I don't think a day goes by that I don't consult Roget's Thesaurus. It's different these days — I do it mostly online — but the thrill of finding the perfect word remains intact. There's a new biography out about the man who started it all. Here's a review:
By HENRY C. JACKSON
If the instinctive snobbery could be set aside for a moment, the denizens of the literary world would probably acknowledge Peter Mark Roget’s lasting contribution to writing.
If they are being totally honest, they might even own up to consulting his magnum opus sometime during the last week, if not in the last hour. Or the last minute.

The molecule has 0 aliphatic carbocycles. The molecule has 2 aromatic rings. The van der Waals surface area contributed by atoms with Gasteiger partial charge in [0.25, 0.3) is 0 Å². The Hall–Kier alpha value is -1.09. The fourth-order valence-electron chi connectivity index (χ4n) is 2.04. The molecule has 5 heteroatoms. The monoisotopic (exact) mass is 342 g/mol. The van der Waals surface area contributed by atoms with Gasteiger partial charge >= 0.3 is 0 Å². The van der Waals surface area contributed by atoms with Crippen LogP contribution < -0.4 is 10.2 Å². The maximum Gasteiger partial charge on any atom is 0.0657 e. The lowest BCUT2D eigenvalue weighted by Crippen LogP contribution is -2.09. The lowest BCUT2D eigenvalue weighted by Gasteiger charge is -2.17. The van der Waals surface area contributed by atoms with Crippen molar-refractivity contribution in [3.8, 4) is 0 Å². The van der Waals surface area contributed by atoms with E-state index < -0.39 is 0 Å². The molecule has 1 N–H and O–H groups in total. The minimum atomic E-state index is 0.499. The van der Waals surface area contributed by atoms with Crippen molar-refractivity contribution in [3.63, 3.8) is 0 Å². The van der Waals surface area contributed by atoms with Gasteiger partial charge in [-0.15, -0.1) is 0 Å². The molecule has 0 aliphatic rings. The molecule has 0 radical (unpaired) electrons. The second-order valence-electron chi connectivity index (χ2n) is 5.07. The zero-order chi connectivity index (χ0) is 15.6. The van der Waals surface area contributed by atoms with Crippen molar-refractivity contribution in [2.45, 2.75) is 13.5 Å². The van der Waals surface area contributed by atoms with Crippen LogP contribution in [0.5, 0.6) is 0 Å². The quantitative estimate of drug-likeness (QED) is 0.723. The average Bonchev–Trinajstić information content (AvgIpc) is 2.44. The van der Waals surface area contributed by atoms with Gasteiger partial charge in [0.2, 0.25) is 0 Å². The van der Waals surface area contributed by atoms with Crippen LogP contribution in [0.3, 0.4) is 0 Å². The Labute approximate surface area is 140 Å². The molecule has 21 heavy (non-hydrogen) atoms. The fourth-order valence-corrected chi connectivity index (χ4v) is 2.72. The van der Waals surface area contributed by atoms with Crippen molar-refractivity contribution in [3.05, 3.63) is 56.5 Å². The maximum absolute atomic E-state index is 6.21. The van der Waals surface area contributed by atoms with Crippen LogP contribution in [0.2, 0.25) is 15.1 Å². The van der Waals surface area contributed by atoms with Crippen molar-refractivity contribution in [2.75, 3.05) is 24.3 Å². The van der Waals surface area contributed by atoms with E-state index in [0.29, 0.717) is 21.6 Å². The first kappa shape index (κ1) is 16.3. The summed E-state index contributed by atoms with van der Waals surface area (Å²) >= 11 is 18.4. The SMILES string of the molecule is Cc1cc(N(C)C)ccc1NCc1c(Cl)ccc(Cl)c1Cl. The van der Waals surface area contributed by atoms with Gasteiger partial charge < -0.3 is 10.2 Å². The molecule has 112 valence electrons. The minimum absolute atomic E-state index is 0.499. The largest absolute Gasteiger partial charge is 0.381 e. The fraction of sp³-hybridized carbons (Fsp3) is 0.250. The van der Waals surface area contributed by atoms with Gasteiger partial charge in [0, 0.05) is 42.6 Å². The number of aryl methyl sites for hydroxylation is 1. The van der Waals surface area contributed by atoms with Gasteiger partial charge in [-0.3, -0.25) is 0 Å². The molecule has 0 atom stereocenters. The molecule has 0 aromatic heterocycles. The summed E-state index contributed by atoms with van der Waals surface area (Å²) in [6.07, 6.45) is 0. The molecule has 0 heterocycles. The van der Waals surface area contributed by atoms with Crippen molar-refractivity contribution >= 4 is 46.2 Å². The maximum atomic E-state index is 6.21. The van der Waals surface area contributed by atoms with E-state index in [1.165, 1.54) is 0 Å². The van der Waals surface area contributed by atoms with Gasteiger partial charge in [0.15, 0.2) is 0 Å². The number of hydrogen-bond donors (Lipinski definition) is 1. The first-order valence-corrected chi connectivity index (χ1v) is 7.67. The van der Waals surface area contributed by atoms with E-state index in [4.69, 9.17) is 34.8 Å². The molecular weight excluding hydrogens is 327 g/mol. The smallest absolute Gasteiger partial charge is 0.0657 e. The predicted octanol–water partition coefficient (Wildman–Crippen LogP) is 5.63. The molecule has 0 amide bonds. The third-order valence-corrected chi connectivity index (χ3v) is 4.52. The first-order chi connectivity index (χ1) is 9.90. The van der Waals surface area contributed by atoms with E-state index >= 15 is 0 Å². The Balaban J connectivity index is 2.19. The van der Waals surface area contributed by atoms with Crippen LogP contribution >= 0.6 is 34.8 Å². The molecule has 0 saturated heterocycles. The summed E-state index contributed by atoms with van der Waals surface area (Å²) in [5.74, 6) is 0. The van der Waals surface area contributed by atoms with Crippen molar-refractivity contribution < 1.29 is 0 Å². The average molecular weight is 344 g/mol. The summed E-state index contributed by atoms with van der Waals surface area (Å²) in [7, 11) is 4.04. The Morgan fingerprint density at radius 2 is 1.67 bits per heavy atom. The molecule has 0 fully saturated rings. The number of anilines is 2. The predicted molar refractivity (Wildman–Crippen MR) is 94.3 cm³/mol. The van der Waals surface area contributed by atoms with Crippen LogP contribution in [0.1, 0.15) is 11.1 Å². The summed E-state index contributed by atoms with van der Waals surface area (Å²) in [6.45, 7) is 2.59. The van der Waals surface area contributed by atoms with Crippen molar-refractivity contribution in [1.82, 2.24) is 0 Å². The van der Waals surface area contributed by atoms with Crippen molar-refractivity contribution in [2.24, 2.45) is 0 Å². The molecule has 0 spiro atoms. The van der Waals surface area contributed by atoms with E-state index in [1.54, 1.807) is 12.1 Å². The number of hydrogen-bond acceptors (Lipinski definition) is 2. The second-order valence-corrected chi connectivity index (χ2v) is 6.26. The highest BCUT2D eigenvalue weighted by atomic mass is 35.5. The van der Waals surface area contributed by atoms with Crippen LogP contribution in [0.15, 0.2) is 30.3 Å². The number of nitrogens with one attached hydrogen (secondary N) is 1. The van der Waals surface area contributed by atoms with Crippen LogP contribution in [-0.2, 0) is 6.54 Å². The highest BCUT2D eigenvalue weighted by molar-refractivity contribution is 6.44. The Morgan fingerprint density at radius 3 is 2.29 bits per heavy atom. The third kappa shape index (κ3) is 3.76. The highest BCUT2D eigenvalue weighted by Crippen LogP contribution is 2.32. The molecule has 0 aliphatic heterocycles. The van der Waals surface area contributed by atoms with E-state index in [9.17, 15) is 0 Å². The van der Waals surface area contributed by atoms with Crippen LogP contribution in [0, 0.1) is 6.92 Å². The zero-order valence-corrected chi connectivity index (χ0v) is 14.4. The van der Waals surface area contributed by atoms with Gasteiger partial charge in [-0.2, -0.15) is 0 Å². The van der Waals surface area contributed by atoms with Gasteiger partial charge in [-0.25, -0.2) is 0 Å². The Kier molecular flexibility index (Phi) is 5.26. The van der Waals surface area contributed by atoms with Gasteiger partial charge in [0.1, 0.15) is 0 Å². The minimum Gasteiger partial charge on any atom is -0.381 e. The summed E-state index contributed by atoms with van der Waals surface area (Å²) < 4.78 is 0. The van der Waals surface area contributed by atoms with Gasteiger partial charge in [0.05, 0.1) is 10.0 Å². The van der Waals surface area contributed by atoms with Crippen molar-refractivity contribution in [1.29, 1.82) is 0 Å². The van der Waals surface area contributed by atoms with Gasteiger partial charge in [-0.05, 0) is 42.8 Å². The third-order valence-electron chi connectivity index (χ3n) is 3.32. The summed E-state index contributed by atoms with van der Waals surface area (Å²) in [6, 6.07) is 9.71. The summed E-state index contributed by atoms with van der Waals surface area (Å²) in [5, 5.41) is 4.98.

Roget’s life’s work — the English language’s most comprehensive and acclaimed thesaurus — has, for more than a century served as an equal opportunity literary enabler. More than 40 million copies have been sold. The weary college dorm rat trying to make a term paper sparkle and the uppity Great American Novelist in training alike consult its pages, and if they say they don’t? The suspicion here is that it’s a bit of a taradiddle (a fib).
The order and simplicity of Roget’s Thesaurus was a stark contrast — and, Joshua Kendall argues in his new book, a tonic — to the hurly-burly and chaotic life of the man who created it.
The Man Who Made Lists: Love, Death, Madness and the Creation of Roget’s Thesaurus (G.P. Putnam’s Sons, 304 pages, $25.95), Kendall’s solid new biography, offers a theory for Roget that could apply to any number of more conventional literary greats: For him, words were therapy.